The ability to process data is foundational to our smart, connected world. Microprocessors, in turn, rely on memory chips to store the data they need while working. One of the most popular types of memory is dynamic random access memory (DRAM), and it can be found in many of our favorite electronic devices. Over the years, the amount of memory in mobile phones has increased from 128 MB to 4 GB or even 6 GB today.
Memory capacity increases have traditionally been achieved by shrinking device features: with each generation, the tiny structures that make up a memory cell were reduced in size, allowing more of them to fit in a given area of a chip. Continued scaling, however, is getting increasingly difficult, as the device structures approach physical limitations.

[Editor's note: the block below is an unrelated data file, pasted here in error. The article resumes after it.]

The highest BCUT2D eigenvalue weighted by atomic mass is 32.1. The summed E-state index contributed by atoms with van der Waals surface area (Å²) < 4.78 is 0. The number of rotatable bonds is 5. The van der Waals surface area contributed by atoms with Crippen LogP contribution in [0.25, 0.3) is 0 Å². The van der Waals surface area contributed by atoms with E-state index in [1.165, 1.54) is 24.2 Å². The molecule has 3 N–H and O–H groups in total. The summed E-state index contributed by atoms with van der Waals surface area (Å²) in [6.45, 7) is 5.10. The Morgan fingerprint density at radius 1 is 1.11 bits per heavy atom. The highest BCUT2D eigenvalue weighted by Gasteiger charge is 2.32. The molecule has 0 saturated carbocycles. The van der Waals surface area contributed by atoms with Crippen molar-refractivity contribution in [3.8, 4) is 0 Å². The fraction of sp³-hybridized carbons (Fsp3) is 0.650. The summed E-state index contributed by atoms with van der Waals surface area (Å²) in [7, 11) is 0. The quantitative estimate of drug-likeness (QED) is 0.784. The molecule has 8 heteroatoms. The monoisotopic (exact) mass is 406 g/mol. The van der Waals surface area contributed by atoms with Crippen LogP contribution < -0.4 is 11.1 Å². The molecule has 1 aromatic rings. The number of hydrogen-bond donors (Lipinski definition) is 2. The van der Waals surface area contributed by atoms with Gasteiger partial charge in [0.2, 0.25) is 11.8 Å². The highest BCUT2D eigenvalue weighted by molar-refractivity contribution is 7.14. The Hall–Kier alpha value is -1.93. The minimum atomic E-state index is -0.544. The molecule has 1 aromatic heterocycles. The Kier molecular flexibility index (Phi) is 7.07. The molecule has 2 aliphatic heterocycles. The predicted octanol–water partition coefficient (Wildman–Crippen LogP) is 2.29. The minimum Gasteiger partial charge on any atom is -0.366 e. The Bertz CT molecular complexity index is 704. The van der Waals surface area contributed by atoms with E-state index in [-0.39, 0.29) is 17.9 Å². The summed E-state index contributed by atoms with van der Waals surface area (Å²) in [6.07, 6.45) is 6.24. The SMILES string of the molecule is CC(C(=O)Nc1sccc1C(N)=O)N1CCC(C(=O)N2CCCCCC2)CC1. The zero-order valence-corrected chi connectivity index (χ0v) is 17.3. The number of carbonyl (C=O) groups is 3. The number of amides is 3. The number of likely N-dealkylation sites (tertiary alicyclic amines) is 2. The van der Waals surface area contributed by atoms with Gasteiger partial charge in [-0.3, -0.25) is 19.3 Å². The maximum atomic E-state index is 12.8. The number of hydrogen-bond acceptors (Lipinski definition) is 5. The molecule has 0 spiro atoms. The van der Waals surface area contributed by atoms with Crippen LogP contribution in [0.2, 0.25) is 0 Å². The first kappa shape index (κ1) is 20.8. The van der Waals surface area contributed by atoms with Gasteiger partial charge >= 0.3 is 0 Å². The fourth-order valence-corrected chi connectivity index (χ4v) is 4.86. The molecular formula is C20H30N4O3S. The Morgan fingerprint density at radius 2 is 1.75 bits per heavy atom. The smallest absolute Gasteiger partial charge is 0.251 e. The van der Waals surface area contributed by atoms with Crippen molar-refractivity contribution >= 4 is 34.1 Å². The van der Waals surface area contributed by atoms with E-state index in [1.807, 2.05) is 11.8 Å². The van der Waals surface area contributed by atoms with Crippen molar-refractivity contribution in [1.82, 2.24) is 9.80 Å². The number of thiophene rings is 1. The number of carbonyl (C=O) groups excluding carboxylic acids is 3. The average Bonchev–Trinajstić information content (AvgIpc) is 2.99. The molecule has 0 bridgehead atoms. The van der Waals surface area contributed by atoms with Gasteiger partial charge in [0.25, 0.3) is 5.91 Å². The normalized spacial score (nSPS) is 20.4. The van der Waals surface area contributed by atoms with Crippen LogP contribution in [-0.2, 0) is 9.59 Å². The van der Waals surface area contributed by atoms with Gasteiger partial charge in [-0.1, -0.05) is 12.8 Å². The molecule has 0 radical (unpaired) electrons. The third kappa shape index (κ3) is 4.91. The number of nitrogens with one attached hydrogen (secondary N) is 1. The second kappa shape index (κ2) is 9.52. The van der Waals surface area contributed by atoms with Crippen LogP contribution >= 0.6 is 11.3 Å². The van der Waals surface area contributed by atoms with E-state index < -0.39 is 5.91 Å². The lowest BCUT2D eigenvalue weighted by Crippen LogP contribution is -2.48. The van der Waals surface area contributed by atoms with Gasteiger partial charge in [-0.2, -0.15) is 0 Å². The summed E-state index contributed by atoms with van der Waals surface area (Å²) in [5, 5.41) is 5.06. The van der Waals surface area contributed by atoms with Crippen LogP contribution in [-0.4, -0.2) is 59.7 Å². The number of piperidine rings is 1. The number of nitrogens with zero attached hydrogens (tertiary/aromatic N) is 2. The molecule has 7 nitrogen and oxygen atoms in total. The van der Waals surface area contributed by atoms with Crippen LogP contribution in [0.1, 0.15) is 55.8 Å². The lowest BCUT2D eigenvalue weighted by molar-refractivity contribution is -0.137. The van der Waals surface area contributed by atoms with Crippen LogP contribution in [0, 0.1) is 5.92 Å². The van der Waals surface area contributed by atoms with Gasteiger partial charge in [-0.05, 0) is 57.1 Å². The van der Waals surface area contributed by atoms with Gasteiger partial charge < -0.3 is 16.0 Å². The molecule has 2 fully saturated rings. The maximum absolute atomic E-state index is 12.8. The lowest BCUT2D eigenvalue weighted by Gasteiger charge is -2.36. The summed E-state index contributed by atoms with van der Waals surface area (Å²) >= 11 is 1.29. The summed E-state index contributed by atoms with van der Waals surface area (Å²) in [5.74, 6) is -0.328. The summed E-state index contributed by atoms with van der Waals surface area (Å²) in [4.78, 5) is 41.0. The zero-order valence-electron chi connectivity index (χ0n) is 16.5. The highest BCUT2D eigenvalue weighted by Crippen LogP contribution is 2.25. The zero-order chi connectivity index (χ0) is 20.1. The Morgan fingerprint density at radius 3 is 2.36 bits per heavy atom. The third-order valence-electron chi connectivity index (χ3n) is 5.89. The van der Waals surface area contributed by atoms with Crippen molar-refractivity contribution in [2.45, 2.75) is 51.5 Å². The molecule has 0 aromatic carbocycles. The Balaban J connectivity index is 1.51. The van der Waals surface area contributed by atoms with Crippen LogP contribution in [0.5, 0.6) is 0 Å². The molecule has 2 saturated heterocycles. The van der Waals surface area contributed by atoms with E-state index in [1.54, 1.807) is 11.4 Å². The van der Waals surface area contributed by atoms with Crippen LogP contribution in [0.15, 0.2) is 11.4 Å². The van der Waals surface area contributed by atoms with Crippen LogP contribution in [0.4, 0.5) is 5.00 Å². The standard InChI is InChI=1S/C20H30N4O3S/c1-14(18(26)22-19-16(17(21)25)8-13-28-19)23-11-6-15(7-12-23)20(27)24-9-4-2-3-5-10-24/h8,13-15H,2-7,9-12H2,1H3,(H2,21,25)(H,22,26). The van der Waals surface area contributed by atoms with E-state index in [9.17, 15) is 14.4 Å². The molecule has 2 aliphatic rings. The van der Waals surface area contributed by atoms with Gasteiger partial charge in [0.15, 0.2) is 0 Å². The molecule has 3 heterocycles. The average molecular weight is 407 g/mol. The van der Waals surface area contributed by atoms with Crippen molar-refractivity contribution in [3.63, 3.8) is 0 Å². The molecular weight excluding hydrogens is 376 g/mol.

Lam’s vice president of computational products, David Fried, recently got together with Ed Sperling, editor-in-chief at Semiconductor Engineering, to discuss how DRAM is evolving, the challenges surrounding this critical memory technology and more. You can watch a recording of their conversation by clicking the video below, or visit the original article at Semiconductor Engineering.